At any rate, I'd definitely do it again if needed. It's a big job but I'm satisfied with the quality of the work and replacing all the parts I did compared to someone rushing through it and doing just the minimum--provided it's not under warranty. I wouldn't do it if someone else would do it at no cost to me. I'm not a professional mechanic, but I've always done a lot of my mechanical work and approach jobs like this with an attitude that I can follow instructions, I can turn nuts and bolts, and at every single step I can make sure I'm satisfied with the result or figure out what I need to do to be satisfied before going on to the next step. Just take it one step at a time. It took me about 20 hours. I'm sure plenty of that was referring back to the manual to get torque settings--every bolt has them. Here's a list of the parts I ordered. Prices are for the quantity ordered, not each.

Engine Timing Chain Tensioner hl3z6l266c 1 $37.65
Guide hl3z6b274a 1 $21.24
Engine Timing Chain Tensioner hl3z6l266a 1 $43.66
Tensioner Arm hl3z6k255b 1 $18.36
Manifold Gasket hl3z9h486a 6 $5.34
Valve Cover Gasket hl3z6584a 1 $7.73
Valve Cover Gasket ml3z6584g 1 $9.44
Fuel Pump Mount Bolt w714498s900 2 $1.20
Fuel Pump Gasket aa5z9e583a 1 $0.93
Engine Coolant Thermostat hl3z8575b 1 $23.72
Thermostat Housing O-Ring hl3z8527b 1 $2.68
Water Pump jl3z8501b 1 $84.24
Sealant Silicone ta357 1 $25.13
Gasket br3z6020a 1 $2.05
Seal xw4z6700aa 1 $8.99
Solenoid hl3z6m280a 4 $135.48
Water Pump Belt br3z8620s 1 $25.25
Serpentine Belt hl3z8620a 1 $15.96
Timing Chain hl3z6268a 2 $76.22
Guide hl3z6b274b 1 $22.68
Tensioner Arm hl3z6k255a 1 $18.00
Engine Timing Camshaft Sprocket hl3z6c525cd 2 $76.00
Engine Timing Camshaft Sprocket ML3Z-6525-A 2 $76.00
Bolt hl3z6279a 4 $4.76
Crankshaft Pulley Bolt hl3z6a340a 1 $1.46
Spark Plug sp550x 6 $34.26
Water Outlet Bolt w503280s437 2 $0.72
Crankshaft Gear hl3z6306a 1 $35.95
Tube Assembly hl3z9j323c 1 $21.48

Awesome write up! Thanks for posting up here on EF!
 

Speed 330

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Thank you @Jon2099 for a thorough write-up. Question: I didn't notice the VCT units themselves in your parts list. Are they the Engine Timing Camshaft Sprockets? I would have thought VCT units were much more expensive...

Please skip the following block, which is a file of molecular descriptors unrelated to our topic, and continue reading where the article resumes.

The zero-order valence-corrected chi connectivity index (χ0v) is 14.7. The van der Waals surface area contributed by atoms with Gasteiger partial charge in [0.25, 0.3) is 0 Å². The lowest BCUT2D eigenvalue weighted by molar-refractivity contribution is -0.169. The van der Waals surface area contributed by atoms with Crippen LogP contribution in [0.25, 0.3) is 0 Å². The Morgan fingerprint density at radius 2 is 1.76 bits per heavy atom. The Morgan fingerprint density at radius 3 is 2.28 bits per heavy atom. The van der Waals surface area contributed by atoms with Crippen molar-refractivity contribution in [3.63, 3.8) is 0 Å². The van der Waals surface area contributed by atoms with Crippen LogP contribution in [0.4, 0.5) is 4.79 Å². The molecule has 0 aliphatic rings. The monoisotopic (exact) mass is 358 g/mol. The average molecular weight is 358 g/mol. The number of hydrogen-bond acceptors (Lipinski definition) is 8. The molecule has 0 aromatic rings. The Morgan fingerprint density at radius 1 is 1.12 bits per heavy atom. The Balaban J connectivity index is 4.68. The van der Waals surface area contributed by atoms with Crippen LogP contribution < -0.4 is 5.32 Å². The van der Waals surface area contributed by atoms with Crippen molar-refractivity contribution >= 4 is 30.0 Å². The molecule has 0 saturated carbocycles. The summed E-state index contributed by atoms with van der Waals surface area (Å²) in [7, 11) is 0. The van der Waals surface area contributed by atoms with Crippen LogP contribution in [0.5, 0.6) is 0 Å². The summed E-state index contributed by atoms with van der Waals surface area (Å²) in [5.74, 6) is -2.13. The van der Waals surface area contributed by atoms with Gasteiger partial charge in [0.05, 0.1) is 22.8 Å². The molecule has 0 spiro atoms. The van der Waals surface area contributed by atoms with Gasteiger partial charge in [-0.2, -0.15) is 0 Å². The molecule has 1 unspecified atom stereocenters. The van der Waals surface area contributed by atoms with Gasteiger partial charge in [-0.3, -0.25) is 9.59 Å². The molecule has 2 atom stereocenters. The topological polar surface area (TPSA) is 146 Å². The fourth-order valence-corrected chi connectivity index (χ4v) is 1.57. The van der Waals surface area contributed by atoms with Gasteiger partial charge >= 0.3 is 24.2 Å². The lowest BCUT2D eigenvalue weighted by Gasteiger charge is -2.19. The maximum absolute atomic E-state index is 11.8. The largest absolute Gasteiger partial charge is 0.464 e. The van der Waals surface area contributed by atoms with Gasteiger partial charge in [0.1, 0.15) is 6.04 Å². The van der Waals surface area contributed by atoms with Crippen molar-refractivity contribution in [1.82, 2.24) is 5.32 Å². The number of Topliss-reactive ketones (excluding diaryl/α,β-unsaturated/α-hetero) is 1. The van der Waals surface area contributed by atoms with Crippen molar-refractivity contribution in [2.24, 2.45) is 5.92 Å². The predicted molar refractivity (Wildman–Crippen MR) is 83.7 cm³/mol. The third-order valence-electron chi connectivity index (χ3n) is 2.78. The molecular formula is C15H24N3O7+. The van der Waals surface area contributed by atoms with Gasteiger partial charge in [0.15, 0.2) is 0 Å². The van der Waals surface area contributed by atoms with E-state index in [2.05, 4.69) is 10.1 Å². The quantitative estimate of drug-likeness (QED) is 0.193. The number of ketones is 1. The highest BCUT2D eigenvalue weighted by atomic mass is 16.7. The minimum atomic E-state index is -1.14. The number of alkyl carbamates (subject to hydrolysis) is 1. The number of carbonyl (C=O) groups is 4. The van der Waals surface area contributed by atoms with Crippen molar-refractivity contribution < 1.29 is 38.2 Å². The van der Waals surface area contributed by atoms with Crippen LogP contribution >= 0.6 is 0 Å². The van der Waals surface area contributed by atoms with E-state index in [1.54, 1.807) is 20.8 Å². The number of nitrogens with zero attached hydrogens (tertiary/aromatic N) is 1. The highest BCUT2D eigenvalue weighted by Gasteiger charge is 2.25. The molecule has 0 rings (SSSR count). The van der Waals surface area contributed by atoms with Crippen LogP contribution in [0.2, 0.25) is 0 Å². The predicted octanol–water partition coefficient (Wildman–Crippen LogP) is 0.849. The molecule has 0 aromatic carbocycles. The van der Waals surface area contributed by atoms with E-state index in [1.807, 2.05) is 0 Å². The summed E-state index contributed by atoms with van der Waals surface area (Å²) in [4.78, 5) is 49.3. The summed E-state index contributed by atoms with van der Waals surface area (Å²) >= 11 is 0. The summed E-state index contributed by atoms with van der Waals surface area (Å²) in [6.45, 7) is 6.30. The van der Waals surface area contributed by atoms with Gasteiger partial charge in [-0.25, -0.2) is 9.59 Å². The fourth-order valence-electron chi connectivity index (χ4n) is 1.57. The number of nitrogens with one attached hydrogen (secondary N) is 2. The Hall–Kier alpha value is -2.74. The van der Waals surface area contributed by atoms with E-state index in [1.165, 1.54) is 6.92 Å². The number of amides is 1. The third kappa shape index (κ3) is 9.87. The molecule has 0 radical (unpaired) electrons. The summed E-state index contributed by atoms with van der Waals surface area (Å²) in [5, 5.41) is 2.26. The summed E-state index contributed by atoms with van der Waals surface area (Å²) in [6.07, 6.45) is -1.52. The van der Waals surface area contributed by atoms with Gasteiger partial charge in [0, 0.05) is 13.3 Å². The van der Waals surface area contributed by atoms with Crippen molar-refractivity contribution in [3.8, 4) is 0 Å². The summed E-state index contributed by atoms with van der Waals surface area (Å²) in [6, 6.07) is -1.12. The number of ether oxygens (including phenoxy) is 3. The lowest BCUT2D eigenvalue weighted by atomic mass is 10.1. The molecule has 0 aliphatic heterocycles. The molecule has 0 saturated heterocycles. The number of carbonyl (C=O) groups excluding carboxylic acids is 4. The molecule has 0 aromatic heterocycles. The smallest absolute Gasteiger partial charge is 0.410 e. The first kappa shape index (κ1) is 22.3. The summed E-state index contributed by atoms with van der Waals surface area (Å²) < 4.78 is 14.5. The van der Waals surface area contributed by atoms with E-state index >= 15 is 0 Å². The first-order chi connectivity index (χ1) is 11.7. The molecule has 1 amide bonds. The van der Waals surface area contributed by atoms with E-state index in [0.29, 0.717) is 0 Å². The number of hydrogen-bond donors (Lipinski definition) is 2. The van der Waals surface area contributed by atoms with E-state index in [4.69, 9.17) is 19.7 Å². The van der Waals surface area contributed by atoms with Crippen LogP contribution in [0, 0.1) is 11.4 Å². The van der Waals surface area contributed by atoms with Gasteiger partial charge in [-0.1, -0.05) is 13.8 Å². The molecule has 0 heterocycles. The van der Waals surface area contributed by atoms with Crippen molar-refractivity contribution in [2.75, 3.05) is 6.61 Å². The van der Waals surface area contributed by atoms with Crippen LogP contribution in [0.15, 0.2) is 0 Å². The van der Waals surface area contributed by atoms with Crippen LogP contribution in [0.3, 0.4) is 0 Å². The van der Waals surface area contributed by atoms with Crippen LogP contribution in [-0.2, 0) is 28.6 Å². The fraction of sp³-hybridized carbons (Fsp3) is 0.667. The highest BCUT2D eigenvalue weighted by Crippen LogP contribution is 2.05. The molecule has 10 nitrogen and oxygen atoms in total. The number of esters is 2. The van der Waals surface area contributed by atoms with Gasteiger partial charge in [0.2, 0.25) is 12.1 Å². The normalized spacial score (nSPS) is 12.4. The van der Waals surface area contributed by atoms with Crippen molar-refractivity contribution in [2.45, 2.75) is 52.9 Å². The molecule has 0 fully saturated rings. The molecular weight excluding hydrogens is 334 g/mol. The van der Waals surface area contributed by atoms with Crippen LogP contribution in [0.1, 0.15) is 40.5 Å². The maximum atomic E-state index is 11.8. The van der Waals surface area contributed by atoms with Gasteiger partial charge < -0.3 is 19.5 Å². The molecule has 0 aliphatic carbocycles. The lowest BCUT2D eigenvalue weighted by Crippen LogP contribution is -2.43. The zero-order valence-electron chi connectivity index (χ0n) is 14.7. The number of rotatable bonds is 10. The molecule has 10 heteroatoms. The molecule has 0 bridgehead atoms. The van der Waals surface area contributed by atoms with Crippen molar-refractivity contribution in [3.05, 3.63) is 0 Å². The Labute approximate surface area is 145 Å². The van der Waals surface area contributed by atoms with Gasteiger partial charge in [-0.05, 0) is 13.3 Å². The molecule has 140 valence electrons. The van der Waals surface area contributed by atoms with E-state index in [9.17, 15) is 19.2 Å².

I bought the whole timing kit and an oil pump from a Ford Place in New Jersey online and I got 650 bucks and everything gaskets all the vvts
 

ROBERT BONNER

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Great write-up. Hope I never have to do it. Having to do that much work at 95K would make me want to go picket Ford Engine Engineering in Dearborn for a week just for personal satisfaction. Maybe even call all of the 3.5L valvetrain engineers' mothers and tell them to disinvite their sons/daughters to Thanksgiving dinner and Christmas. kidding...not kidding
 
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Jon2099

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HI Robert, I agree. Like any large company, quality isn't job one, nor will it every be. Quarterly stock price is job 1 and there really is no job 2. Ultimately until quality impacts that, and it appears it is now with all the recalls and expensive warranty work, it will just be viewed as the cost of business. All the high-tech stuff is nice. This engine is about half the size of the 6.8 I had in my Excursion, and it makes more horsepower and does a lot better on mileage while having a great torque range for towing--all nice, but the things that enable that add complexity and because of the way Ford introduces this technology, we're the testers. Some of it works pretty good--I like the aluminum body and the interior comfort while some of it is a total mess, like the cam phasers. I think Ford's testing/proving program is insufficient and some things are rushed to market without knowing how they'll perform in the real world. Torturing an engine on a test stand is nothing like daily use by millions of drivers and it won't reveal the way an engine will fail in daily use. Cold starts appear to be a big factor in the cam phasers, and will never show up no matter how many straight full horsepower dyno hours you put on it.

At any rate, thanks for your comments, they added some humor to the discussion. I'll be sure that no Ford Engineers are at our Thanksgiving table this year.
 

ROBERT BONNER